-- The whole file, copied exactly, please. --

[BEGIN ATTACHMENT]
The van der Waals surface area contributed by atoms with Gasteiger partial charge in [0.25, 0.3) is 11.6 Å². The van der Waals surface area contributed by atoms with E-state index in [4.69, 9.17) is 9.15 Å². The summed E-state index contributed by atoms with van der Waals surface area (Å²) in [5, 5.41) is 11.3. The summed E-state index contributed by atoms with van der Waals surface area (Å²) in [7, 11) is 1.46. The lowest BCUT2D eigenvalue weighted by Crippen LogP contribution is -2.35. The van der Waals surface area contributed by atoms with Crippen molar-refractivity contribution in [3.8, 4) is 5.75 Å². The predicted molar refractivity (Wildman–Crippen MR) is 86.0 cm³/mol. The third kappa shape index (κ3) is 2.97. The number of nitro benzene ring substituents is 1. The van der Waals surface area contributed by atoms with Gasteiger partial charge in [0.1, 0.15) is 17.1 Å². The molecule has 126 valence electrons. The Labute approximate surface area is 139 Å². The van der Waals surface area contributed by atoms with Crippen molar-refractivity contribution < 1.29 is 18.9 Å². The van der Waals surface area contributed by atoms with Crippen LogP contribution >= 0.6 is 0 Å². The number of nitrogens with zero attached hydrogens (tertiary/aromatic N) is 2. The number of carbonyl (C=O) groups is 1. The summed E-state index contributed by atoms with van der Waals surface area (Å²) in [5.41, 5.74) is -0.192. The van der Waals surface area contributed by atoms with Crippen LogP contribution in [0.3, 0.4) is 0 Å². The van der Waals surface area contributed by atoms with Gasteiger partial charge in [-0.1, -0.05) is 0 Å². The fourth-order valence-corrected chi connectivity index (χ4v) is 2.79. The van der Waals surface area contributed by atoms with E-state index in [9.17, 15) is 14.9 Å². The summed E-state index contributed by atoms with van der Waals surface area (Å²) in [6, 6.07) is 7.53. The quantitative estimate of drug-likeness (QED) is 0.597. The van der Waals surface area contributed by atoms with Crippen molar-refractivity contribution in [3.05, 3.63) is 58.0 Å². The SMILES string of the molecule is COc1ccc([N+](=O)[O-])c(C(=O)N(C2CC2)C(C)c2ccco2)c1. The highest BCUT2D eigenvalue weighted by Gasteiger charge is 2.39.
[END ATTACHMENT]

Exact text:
The van der Waals surface area contributed by atoms with Gasteiger partial charge in [0.25, 0.3) is 11.6 Å². The van der Waals surface area contributed by atoms with E-state index in [4.69, 9.17) is 9.15 Å². The summed E-state index contributed by atoms with van der Waals surface area (Å²) in [5, 5.41) is 11.3. The summed E-state index contributed by atoms with van der Waals surface area (Å²) in [7, 11) is 1.46. The lowest BCUT2D eigenvalue weighted by Crippen LogP contribution is -2.35. The van der Waals surface area contributed by atoms with Crippen molar-refractivity contribution in [3.8, 4) is 5.75 Å². The predicted molar refractivity (Wildman–Crippen MR) is 86.0 cm³/mol. The third kappa shape index (κ3) is 2.97. The number of nitro benzene ring substituents is 1. The van der Waals surface area contributed by atoms with Gasteiger partial charge in [0.1, 0.15) is 17.1 Å². The molecule has 126 valence electrons. The Labute approximate surface area is 139 Å². The van der Waals surface area contributed by atoms with Crippen molar-refractivity contribution < 1.29 is 18.9 Å². The van der Waals surface area contributed by atoms with Crippen LogP contribution >= 0.6 is 0 Å². The number of nitrogens with zero attached hydrogens (tertiary/aromatic N) is 2. The number of carbonyl (C=O) groups is 1. The summed E-state index contributed by atoms with van der Waals surface area (Å²) in [5.41, 5.74) is -0.192. The van der Waals surface area contributed by atoms with Crippen LogP contribution in [0.3, 0.4) is 0 Å². The van der Waals surface area contributed by atoms with Gasteiger partial charge in [-0.1, -0.05) is 0 Å². The fourth-order valence-corrected chi connectivity index (χ4v) is 2.79. The van der Waals surface area contributed by atoms with E-state index in [9.17, 15) is 14.9 Å². The summed E-state index contributed by atoms with van der Waals surface area (Å²) in [6, 6.07) is 7.53. The quantitative estimate of drug-likeness (QED) is 0.597. The van der Waals surface area contributed by atoms with Crippen molar-refractivity contribution in [3.05, 3.63) is 58.0 Å². The SMILES string of the molecule is COc1ccc([N+](=O)[O-])c(C(=O)N(C2CC2)C(C)c2ccco2)c1. The highest BCUT2D eigenvalue weighted by Gasteiger charge is 2.39.